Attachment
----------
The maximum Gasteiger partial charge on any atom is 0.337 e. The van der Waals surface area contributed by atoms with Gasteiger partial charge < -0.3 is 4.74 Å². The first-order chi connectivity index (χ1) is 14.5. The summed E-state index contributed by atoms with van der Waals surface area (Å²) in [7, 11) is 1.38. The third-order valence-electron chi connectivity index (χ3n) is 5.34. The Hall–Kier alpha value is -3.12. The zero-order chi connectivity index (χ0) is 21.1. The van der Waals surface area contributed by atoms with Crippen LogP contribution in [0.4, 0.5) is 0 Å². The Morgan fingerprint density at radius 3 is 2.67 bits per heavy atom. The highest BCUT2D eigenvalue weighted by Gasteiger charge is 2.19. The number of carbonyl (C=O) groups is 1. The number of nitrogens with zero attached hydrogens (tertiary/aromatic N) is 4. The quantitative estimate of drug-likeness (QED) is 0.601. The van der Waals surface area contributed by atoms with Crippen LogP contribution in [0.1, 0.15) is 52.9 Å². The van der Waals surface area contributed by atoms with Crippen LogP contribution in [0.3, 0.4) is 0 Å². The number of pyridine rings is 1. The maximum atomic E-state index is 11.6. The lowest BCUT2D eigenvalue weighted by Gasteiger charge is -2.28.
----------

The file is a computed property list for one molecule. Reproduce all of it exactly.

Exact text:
The maximum Gasteiger partial charge on any atom is 0.337 e. The van der Waals surface area contributed by atoms with Gasteiger partial charge < -0.3 is 4.74 Å². The first-order chi connectivity index (χ1) is 14.5. The summed E-state index contributed by atoms with van der Waals surface area (Å²) in [7, 11) is 1.38. The third-order valence-electron chi connectivity index (χ3n) is 5.34. The Hall–Kier alpha value is -3.12. The zero-order chi connectivity index (χ0) is 21.1. The van der Waals surface area contributed by atoms with Crippen LogP contribution in [0.4, 0.5) is 0 Å². The Morgan fingerprint density at radius 3 is 2.67 bits per heavy atom. The highest BCUT2D eigenvalue weighted by Gasteiger charge is 2.19. The number of carbonyl (C=O) groups is 1. The number of nitrogens with zero attached hydrogens (tertiary/aromatic N) is 4. The quantitative estimate of drug-likeness (QED) is 0.601. The van der Waals surface area contributed by atoms with Crippen LogP contribution in [0.1, 0.15) is 52.9 Å². The van der Waals surface area contributed by atoms with Crippen LogP contribution in [0.3, 0.4) is 0 Å². The number of pyridine rings is 1. The maximum atomic E-state index is 11.6. The lowest BCUT2D eigenvalue weighted by Gasteiger charge is -2.28.